What I read in 2014

Jessica Jewett Author, Artist and Spiritual Intuitive Happy New Year, everyone! Well, not quite yet but I can feel 2015 breathing down my neck. How are we doing? Are we all hanging in there?

This past year has been especially bumpy for me with big changes in my living situation, fairly serious health problems, surgery for my mother, writing and editing jobs, financial struggles, and even adopting a kitten and a second puppy. Through all of that, I managed to read 33 books in 2014. Considering everything I’ve been through this year, I think 33 is pretty decent. My reading goal for 2015 has been bumped up to 50 books and with the Outlander series alone sitting in my Kindle, I’m sure to knock out at least 20 or so right there!

So what did I read in 2014? Let’s consult my GoodReads account, which has 31 of the titles.

Jessica Jewett, books

Jessica Jewett, books

Jessica Jewett, books

The other two books I read, which I didn’t get to list on GoodReads as finished yet, were these.

Jessica Jewett, books

Some of these books were written by friends of mine. Others reflected my love of history and spirituality. I wouldn’t say I loved every book I read this year though. There were some historical novels that I got on my Kindle but either never finished them or didn’t put them in my GoodReads list because I really didn’t enjoy them. It takes a lot to make me dislike a historical novel but sometimes I just cannot get beyond glaring inaccuracies with period characterization. Especially with novels set in antebellum America, there seems to be an inescapable Scarlett O’Hara complex with several lead characters that always turns me off in the end. If I wanted Scarlett, I would re-read Gone With the Wind.

One unexpected surprise was stumbling into the “Christian” niche of historical fiction. I’m not Christian, as you all know by now, but I don’t think I have to be in order to appreciate good storytelling. The truth is some Christian authors like Lynn Austin and Jocelyn Green are better at nineteenth century characterization and research than secular authors. I see very little difference between what’s marketed as “Christian fiction” and the real time period. Secular authors tend to not research quite as well and they’re too quick to throw sex in historical novels, which are two elements that rip me out of the period being depicted if they’re done wrong. No one actually needs to be Christian to read well-written historical novels that happen to have some Christian themes. Jocelyn Green, for example, penned one of my favorite novels that I read this year.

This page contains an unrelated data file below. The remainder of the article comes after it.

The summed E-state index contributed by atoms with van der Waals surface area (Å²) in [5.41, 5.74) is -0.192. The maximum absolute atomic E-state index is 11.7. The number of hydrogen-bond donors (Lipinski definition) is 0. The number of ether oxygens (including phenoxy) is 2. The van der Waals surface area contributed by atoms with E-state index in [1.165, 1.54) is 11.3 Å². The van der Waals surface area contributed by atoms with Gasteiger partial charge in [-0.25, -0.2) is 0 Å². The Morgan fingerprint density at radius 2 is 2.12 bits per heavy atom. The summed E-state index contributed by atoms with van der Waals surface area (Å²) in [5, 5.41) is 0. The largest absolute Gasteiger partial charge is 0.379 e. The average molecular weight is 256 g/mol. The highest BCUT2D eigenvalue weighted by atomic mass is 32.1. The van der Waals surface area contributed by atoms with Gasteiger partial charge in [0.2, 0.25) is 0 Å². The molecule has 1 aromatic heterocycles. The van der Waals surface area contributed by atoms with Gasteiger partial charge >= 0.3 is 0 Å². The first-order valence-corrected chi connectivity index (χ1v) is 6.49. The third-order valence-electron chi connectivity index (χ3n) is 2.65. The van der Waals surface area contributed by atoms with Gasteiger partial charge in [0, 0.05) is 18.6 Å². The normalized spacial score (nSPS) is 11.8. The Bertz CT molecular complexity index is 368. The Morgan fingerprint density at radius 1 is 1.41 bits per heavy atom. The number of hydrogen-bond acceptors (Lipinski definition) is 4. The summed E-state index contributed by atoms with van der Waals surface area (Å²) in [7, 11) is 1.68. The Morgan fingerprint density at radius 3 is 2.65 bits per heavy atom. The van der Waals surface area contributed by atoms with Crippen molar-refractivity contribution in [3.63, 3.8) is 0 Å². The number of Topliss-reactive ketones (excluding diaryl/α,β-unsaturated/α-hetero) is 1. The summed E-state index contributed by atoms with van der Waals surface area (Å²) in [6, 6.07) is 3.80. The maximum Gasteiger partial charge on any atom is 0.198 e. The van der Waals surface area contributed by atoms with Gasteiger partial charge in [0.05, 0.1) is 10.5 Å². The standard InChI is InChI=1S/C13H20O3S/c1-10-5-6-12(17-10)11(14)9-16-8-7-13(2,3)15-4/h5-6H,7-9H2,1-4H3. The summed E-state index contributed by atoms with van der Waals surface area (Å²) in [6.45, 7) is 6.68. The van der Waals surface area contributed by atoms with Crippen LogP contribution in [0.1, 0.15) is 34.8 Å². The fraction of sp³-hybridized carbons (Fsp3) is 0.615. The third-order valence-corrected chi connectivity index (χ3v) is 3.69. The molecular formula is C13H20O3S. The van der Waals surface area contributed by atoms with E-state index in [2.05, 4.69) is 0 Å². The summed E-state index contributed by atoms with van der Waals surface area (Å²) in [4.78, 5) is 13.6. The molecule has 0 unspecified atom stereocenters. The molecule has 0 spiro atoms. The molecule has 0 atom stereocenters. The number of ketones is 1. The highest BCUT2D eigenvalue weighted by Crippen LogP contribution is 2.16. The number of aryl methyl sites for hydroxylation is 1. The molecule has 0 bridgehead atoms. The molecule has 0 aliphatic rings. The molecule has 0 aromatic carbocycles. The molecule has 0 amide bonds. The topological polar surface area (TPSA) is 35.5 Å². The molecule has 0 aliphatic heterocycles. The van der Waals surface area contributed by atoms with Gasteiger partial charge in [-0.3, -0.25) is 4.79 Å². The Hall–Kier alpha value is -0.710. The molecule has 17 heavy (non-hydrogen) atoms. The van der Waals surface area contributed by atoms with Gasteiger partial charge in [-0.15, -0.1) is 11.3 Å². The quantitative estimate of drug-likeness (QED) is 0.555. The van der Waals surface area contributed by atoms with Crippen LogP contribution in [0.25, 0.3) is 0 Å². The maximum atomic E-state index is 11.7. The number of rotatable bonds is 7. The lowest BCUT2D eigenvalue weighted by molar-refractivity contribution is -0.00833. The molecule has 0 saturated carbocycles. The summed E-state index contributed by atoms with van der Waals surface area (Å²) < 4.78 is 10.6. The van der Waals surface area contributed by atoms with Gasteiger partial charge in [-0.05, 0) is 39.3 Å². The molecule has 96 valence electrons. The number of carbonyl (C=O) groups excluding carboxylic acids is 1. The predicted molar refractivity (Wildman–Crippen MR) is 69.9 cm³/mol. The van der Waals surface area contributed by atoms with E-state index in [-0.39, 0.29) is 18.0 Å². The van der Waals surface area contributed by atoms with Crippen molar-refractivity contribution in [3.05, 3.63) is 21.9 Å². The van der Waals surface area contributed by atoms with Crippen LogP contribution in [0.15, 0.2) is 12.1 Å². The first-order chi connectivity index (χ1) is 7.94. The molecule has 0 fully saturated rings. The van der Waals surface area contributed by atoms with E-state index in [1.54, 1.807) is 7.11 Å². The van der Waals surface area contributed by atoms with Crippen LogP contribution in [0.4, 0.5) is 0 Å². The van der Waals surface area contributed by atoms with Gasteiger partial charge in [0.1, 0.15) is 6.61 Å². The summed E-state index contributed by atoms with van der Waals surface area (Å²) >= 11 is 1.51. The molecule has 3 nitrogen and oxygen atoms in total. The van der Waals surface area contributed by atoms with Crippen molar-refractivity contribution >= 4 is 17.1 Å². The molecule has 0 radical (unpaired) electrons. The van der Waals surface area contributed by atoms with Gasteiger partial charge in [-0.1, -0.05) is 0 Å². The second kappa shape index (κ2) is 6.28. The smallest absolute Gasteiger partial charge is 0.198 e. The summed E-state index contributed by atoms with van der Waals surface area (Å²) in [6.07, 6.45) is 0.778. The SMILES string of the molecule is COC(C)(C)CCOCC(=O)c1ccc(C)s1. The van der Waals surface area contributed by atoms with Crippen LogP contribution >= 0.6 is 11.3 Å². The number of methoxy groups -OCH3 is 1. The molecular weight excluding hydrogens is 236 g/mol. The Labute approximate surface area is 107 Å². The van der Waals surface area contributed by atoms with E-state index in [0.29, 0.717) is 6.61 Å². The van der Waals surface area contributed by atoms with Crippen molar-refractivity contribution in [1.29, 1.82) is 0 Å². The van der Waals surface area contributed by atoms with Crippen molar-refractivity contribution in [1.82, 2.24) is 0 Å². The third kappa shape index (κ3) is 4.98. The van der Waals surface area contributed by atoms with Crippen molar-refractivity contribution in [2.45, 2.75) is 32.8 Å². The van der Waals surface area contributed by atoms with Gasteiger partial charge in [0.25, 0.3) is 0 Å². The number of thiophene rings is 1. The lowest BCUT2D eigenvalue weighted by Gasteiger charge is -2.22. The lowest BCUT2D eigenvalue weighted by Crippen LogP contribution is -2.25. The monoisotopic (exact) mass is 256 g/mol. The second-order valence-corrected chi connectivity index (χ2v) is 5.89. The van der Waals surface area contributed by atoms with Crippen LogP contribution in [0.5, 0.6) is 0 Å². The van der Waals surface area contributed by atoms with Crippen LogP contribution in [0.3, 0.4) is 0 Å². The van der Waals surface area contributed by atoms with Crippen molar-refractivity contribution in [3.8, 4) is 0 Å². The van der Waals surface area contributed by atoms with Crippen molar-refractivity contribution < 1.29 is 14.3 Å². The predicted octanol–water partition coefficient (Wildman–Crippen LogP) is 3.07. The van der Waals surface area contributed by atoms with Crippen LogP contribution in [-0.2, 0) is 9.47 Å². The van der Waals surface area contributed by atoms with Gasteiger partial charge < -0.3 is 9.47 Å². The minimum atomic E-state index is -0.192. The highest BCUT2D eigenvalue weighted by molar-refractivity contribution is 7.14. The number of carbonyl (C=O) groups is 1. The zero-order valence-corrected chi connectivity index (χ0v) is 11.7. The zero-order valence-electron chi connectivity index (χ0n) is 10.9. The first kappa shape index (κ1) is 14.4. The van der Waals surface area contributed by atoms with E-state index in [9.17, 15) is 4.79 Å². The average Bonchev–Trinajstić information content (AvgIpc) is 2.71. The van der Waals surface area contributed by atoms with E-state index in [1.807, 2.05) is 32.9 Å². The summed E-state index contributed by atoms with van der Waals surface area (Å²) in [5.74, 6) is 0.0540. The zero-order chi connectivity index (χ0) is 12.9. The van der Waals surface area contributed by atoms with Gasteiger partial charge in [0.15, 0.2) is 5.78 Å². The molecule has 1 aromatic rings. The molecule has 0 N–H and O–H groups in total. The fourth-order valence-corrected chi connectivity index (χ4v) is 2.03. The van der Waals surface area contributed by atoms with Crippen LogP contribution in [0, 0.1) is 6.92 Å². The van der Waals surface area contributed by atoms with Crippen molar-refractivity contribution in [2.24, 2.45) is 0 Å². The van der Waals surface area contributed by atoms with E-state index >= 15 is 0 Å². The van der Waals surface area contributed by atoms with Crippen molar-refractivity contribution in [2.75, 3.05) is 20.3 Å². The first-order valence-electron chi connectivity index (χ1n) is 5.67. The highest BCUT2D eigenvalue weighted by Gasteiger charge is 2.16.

I’m curious about what books will end up on next year’s list! What did you read in 2014?

One response to “What I read in 2014”

  1. Mina says:

    It’s funny I agree with you on nearly every point. The only one I degisrae with is your definition and understanding of what I referred to as faith. To me, faith means believing in something for which there is no proof. My faith is of the ultimate kind: there isn’t a shred of evidence anywhere.I only have faith in one thing. It’s not a building that people go to every Sunday to feel superior to others. It’s not some dusty old book that is so completely out of touch with postmodern culture it makes me want to scream at the top of my lungs. My faith is in the one and only true God, the creator of all things, whether that be the universe, the multiverse, the membranes, or whatever; and is all things, including every quark, every boson, every rock, every turd, every alien turd, every crocodile, and every human being on this planet; and knows everything, which some would say infers an intelligence, but I degisrae because I believe God has no intelligence. He IS intelligence, all of it. God is everything.This is the only God that exists, and it is the only God that could possibly exist, and that is certain from every logical angle you could possibly use to examine the issue.If you can point to any physical evidence that suggests that God does not exist, I would love to hear about it. Even if we knew everything there was to know about the physical universe, and knew how it came to be, and knew why it came to be the way it came to be, we STILL would not be able to know the answer to the question of why it exists. It is simply unknowable, and I think any scientist with any integrity would agree. If we acknowledge that we exist, then we must acknowledge that the universe exists, and then we must acknowledge that God exists. The only way to rule out the possibility of the existence of God is to rule out the possibility of our own existence. Which is what my best friend, Steve, did when he took his own life a year ago.If the universe has no creator, and is purely deterministic, and I have no free will, and I have no ability to make any choices or decisions about anything that I do, or say, or think, then I’m glad I am who I am. I’m glad that I am an automoton-of-the-universe that is more inclined to love than hate, more concerned with others than hisself, and happier to do good than to do wrong.But you may be right and I may be wrong. Either way, I have my faith, and the joy and peace that comes with it.Blessings Scott

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